After a tumultuous election cycle, the time has come at last for Americans to cast their ballots.
Media coverage has reached a fever pitch, and keeping up with the news cycle can be daunting for anyone. To keep the voting public and interested onlookers informed, we’ve compiled nine key charts that can help in answering key questions that people will have today:
- Who’ll win the U.S. presidential election?
- How could swing states flip?
- When will we know the election results?
- What are the stakes?
- What does the rest of the world think?
Let’s start with the biggest—and most challenging—of these topics first.
Who’ll Win the Election?
As the world learned in 2016, answering this question is not as simple as it looks—even when the poll results point to a clear victory.
Chart #1: Biden remains the odds-on favorite
In 2020’s race, the poll results are once again stacked against President Trump. Here’s a look at who’s ahead in aggregated national polls:
Although this election cycle has been a wild ride, that volatility isn’t necessarily reflected in the polls. Over the past three months, Joe Biden’s lead in the national polls has not dipped below three percentage points.
Chart #2: Viewing odds through a 2016 lens
That said, after the colossal miscalculation by the media and pollsters in 2016, many people are skeptical of the accuracy of polls. Luckily, there’s a way to look at predictions through a more skeptical lens. As this table from FiveThirtyEight demonstrates, even if the results are as wrong as in 2016, Joe Biden is still predicted to win.
Chart #3: Betting markets also agree
Prediction markets are another way to try to gauge how the election could turn out. Traders on PredictIt are also leaning towards a Biden win on election day. President Trump’s COVID-19 diagnosis in early October served as a pivot point in that market.
Chart #4: The Sultans of Swing
There are a few swing states which will be hotly contested, with the candidates focusing their final days of campaigning on these.
Pennsylvania has received the most visits from both Trump and Biden since their last debate on October 22nd, with Trump visiting the state seven times and Biden stopping by four times.
Swing states have had strong early voting turnouts. In fact, the number of early voters in many swing states is already set to surpass the total number of voters they saw in the 2016 election.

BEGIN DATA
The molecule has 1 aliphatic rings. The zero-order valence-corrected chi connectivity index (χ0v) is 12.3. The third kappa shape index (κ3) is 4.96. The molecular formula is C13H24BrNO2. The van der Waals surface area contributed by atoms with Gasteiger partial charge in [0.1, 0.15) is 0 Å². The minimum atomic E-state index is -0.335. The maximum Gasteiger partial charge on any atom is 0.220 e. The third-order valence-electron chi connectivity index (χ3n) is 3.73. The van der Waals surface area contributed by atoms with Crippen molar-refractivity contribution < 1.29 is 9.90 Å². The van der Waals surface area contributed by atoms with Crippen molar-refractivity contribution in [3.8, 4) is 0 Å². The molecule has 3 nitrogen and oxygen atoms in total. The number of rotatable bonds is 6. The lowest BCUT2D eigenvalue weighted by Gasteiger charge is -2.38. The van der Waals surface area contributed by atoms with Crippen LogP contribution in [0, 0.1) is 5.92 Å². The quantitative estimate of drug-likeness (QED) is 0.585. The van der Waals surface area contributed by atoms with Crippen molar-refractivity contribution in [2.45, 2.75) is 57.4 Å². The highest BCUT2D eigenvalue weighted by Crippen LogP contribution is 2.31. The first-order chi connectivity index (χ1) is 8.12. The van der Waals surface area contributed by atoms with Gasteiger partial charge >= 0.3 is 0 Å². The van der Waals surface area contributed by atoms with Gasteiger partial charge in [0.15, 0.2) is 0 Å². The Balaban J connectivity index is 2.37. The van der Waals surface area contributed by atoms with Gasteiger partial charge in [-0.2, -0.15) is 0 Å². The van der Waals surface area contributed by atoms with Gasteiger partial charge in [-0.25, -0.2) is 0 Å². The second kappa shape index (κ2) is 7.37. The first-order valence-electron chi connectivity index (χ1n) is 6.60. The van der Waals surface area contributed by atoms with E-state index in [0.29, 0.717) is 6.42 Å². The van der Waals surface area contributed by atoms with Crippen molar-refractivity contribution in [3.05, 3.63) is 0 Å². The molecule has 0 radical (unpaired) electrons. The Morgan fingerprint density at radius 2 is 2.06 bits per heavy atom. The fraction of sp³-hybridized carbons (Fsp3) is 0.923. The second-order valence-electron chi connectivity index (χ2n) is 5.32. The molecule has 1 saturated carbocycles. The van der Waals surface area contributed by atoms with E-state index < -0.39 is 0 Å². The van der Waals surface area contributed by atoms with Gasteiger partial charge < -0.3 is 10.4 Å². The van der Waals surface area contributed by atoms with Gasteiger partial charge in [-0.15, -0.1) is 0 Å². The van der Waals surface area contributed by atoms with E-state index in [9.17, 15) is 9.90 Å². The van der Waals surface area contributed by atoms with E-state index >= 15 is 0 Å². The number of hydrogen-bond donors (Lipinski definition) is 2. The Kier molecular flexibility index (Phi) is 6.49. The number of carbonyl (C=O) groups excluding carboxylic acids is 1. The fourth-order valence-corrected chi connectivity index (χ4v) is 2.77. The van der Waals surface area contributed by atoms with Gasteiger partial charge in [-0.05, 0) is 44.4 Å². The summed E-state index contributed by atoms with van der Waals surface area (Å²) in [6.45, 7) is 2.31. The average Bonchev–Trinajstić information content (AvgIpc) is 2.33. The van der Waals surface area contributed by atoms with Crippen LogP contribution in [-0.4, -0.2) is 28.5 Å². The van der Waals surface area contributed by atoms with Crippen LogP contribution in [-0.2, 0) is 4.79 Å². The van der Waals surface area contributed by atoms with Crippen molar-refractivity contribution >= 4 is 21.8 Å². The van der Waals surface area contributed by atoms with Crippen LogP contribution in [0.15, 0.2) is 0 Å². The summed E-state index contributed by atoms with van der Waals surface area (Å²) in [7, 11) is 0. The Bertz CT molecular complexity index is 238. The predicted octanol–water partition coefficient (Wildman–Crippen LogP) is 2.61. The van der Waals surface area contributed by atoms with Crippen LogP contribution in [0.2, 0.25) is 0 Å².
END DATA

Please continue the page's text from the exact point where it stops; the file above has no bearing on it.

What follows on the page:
While Arizona and Georgia have voted red for the past five elections, early predictions point to these states possibly turning blue in 2020.
When Will We Know the Election Results?
While the result of the presidential election is typically known on the night of the election itself, this year could see delays due to the tight race and the amount of mail-in ballots.
No matter what, state election disputes need to be settled before December 8th, the “safe-harbor deadline”. After this date, states run the risk of having Congress refuse to accept their electoral votes, with Congress also resolving any left over disputes.
Each state’s electors then meet on December 14th in order to elect the president and vice-president. Depending on how that goes, this interactive election timeline by The Guardian looks at a few nightmare scenarios that the U.S. could get caught in.
Chart #5: Visualizing mail-in ballots so far
Mail-in ballots can slow down the election result due to late ballot deadlines and the pre-processing required for them to be counted. Expect to see a correlation between states with high mail-in ballot numbers and how long it takes them to call their result.
Ballot deadlines depend on the state, with some states accepting ballots up until November 23rd as long as they were postmarked by election day.
While some states can start pre-processing ballots before election day, others can’t start until election day itself. Some counties (including some in swing state Pennsylvania) won’t be starting mail-in ballot counting until November 4th due to limited resources.
Why Are the Stakes So High?
Voters from both parties are heavily invested in who wins this election—a trend that’s been on the rise for years, coinciding with increasing amounts of political polarization.